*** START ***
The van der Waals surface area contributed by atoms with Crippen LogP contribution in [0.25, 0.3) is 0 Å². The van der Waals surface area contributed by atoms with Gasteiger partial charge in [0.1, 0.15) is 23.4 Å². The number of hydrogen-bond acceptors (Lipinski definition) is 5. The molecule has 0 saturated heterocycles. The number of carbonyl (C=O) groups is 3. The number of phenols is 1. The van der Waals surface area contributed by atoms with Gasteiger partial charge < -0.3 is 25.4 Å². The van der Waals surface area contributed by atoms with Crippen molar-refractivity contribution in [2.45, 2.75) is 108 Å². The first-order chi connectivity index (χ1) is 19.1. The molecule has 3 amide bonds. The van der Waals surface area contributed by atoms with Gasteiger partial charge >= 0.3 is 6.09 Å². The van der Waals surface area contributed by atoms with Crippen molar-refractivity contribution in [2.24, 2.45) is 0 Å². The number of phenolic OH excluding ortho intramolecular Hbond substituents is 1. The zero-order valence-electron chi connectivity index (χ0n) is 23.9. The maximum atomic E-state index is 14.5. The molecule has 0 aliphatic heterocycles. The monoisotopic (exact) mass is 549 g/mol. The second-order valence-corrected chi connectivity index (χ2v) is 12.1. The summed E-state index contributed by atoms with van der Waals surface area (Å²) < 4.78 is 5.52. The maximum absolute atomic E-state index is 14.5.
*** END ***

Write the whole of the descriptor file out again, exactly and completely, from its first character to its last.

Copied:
The van der Waals surface area contributed by atoms with Crippen LogP contribution in [0.25, 0.3) is 0 Å². The van der Waals surface area contributed by atoms with Gasteiger partial charge in [0.1, 0.15) is 23.4 Å². The number of hydrogen-bond acceptors (Lipinski definition) is 5. The molecule has 0 saturated heterocycles. The number of carbonyl (C=O) groups is 3. The number of phenols is 1. The van der Waals surface area contributed by atoms with Gasteiger partial charge < -0.3 is 25.4 Å². The van der Waals surface area contributed by atoms with Crippen molar-refractivity contribution in [2.45, 2.75) is 108 Å². The first-order chi connectivity index (χ1) is 19.1. The molecule has 3 amide bonds. The van der Waals surface area contributed by atoms with Gasteiger partial charge >= 0.3 is 6.09 Å². The van der Waals surface area contributed by atoms with Crippen molar-refractivity contribution in [2.24, 2.45) is 0 Å². The number of phenolic OH excluding ortho intramolecular Hbond substituents is 1. The zero-order valence-electron chi connectivity index (χ0n) is 23.9. The maximum atomic E-state index is 14.5. The molecule has 0 aliphatic heterocycles. The monoisotopic (exact) mass is 549 g/mol. The second-order valence-corrected chi connectivity index (χ2v) is 12.1. The summed E-state index contributed by atoms with van der Waals surface area (Å²) < 4.78 is 5.52. The maximum absolute atomic E-state index is 14.5.